Friday, June 26, 2009

Electing Mousavi Would Not Have Been Enough

There has been quite an uproar about the recent disputed presidential election in Iran. Millions of protesters have taken the streets in Iran protesting the results, as there were accusations of irregularities in the election process. The election, which took place on June 12 of this year, saw incumbent Mahmoud Ahmadenijad defeat Mir-Hossein Mousavi with an astonishing 63% of the vote.

The election of Mousavi in the disputed Iranian presidential election, however, would not have produced the change that Iran needs. Mousavi would have represented a step in the direction of reform and would have changed the face and tone of Iranian politics. Mousavi, however, would not have changed the content of Iranian politics. Furthermore, the structure of the Iranian political system would not have allowed him the leeway to make changes. It’s the system that’s broken.

The election of Mousavi would have ushered in many changes in the Iranian political landscape. Mousavi is a supporter of personal freedom, women’s rights and was open to more diplomatic relations with the United States. However, Mousavi, like Ahmadenijad, is a staunch supporter of Iran’s uranium enrichment program. Mousavi would have differed in his approach to enrichment; he would have asked for an international consortium for oversight.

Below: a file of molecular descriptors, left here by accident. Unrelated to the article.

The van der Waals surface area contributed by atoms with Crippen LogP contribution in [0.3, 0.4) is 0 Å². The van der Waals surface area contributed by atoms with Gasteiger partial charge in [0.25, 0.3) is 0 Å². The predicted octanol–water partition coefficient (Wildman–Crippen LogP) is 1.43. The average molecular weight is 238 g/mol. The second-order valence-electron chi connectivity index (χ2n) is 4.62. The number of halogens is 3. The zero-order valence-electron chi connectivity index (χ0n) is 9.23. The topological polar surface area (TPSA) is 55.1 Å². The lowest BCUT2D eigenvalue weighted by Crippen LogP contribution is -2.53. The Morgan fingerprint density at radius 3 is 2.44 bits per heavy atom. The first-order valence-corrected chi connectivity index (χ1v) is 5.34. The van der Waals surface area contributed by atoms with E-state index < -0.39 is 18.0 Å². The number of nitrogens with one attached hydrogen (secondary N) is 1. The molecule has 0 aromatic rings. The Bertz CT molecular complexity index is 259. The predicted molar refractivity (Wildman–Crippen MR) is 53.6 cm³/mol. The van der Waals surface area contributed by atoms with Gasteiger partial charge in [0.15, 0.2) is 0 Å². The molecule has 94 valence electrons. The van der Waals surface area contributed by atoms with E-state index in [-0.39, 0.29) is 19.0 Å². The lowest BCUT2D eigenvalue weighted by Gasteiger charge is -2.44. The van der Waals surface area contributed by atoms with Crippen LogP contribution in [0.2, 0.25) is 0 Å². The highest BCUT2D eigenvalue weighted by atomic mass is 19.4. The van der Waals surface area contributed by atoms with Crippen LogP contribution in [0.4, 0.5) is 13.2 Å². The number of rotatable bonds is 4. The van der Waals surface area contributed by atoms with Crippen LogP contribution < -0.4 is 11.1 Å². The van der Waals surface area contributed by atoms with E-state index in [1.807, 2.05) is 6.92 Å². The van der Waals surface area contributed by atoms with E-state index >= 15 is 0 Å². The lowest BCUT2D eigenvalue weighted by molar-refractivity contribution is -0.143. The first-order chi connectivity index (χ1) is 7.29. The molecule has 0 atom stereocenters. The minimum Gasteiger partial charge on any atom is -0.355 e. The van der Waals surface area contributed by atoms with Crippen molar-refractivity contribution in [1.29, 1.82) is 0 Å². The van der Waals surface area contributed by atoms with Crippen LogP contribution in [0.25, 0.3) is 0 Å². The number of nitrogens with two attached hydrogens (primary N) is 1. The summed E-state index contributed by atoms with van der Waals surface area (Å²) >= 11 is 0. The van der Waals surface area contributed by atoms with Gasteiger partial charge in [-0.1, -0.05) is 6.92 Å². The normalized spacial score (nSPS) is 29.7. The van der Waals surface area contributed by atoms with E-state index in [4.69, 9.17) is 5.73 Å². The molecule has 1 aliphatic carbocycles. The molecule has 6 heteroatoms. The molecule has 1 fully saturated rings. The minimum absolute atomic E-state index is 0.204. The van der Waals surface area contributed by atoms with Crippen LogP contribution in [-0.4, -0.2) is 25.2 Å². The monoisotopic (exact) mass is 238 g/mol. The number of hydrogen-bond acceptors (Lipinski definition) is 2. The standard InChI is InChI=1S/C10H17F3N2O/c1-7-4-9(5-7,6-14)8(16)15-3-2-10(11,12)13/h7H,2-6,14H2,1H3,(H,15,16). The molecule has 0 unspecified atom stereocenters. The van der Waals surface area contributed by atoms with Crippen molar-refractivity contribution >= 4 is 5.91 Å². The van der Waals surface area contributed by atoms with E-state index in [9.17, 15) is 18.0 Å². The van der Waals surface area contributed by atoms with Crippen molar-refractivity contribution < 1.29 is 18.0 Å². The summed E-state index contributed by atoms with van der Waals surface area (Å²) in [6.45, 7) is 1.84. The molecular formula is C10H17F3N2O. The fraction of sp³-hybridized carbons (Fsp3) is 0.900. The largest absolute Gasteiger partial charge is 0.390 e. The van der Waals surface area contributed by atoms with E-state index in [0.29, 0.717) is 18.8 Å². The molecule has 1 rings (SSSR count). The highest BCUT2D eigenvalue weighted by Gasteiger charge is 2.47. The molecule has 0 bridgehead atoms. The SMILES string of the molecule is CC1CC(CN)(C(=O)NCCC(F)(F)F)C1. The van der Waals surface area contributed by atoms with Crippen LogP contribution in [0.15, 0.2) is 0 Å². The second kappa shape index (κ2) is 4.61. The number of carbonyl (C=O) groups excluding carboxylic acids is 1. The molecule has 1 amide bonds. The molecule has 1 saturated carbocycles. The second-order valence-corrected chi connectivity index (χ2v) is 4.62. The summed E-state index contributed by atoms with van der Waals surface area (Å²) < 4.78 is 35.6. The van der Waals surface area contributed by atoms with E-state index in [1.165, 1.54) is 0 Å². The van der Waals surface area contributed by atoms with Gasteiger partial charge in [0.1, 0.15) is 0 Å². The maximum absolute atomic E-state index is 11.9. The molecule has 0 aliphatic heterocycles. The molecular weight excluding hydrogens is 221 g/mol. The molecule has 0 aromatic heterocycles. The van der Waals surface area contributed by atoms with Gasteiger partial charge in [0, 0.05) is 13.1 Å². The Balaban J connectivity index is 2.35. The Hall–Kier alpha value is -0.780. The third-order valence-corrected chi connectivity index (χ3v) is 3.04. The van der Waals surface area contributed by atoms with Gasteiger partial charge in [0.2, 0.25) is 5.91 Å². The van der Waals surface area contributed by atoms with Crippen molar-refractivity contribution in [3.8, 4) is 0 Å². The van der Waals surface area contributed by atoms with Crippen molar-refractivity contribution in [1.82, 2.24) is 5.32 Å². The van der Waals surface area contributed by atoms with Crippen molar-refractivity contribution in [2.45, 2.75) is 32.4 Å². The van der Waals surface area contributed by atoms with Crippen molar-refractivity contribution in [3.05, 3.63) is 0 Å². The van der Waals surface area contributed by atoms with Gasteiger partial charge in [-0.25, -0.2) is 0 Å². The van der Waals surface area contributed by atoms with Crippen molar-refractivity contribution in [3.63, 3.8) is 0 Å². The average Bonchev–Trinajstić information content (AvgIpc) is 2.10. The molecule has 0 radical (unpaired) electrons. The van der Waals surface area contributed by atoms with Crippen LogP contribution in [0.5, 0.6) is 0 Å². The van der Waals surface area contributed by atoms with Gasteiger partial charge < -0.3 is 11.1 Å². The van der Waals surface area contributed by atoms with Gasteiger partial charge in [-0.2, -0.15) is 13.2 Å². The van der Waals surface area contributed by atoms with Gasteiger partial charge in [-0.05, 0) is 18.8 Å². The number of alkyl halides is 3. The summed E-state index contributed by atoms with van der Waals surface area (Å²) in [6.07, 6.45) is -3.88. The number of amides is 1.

Even with all of the aforementioned changes, Mousavi would not have significantly changed the politics of Iran, as the Iranian president does not hold a significant amount of power in the Iranian political system. The Supreme Leader of Iran (Ali Khamenei) is the most powerful office in Iranian politics. The Supreme Leader is responsible for the direction of Iranian policy and the country as a whole. The president of Iran is responsible for the execution of policy and law rather than the formulation of policy and law.

Mousavi would have remained second fiddle to Khamenei were he elected, as he would have had to play the game that Khamenei wanted. He would need much more freedom to make policy than the office of the presidency of Iran would have afforded him.

This is all an afterthought, however. It is exceedingly likely that Ahmadenijad will remain in power, meaning the world will continue to see the same type of abrasive politics that it is used to from Iran. There will be no change after all.

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